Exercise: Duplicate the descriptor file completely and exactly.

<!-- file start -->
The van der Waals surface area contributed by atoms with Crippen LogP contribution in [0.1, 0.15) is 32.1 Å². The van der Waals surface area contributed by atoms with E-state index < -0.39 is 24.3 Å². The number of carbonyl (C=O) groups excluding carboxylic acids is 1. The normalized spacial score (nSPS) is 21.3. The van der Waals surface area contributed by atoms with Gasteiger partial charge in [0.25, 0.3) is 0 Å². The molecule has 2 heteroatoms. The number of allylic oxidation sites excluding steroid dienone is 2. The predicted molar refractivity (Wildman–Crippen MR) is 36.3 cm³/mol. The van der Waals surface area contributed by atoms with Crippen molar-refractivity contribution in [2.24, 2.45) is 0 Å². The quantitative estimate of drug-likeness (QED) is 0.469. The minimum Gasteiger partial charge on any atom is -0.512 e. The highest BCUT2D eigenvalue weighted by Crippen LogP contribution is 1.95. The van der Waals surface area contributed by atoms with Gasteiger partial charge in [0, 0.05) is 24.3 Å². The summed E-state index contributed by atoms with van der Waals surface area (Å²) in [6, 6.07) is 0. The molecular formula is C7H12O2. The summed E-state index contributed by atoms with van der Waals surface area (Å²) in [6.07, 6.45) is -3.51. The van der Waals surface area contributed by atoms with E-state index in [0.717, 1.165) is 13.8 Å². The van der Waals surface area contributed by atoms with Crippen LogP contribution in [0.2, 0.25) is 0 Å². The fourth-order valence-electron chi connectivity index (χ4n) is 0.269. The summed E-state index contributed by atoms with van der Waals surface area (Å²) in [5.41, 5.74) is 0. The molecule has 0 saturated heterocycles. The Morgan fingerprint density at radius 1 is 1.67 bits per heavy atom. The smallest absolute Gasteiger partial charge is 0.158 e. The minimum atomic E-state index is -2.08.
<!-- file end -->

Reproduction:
The van der Waals surface area contributed by atoms with Crippen LogP contribution in [0.1, 0.15) is 32.1 Å². The van der Waals surface area contributed by atoms with E-state index < -0.39 is 24.3 Å². The number of carbonyl (C=O) groups excluding carboxylic acids is 1. The normalized spacial score (nSPS) is 21.3. The van der Waals surface area contributed by atoms with Gasteiger partial charge in [0.25, 0.3) is 0 Å². The molecule has 2 heteroatoms. The number of allylic oxidation sites excluding steroid dienone is 2. The predicted molar refractivity (Wildman–Crippen MR) is 36.3 cm³/mol. The van der Waals surface area contributed by atoms with Crippen molar-refractivity contribution in [2.24, 2.45) is 0 Å². The quantitative estimate of drug-likeness (QED) is 0.469. The minimum Gasteiger partial charge on any atom is -0.512 e. The highest BCUT2D eigenvalue weighted by Crippen LogP contribution is 1.95. The van der Waals surface area contributed by atoms with Gasteiger partial charge in [0, 0.05) is 24.3 Å². The summed E-state index contributed by atoms with van der Waals surface area (Å²) in [6, 6.07) is 0. The molecular formula is C7H12O2. The summed E-state index contributed by atoms with van der Waals surface area (Å²) in [6.07, 6.45) is -3.51. The van der Waals surface area contributed by atoms with E-state index in [0.717, 1.165) is 13.8 Å². The van der Waals surface area contributed by atoms with Crippen LogP contribution in [0.2, 0.25) is 0 Å². The fourth-order valence-electron chi connectivity index (χ4n) is 0.269. The summed E-state index contributed by atoms with van der Waals surface area (Å²) in [5.41, 5.74) is 0. The molecule has 0 saturated heterocycles. The Morgan fingerprint density at radius 1 is 1.67 bits per heavy atom. The smallest absolute Gasteiger partial charge is 0.158 e. The minimum atomic E-state index is -2.08.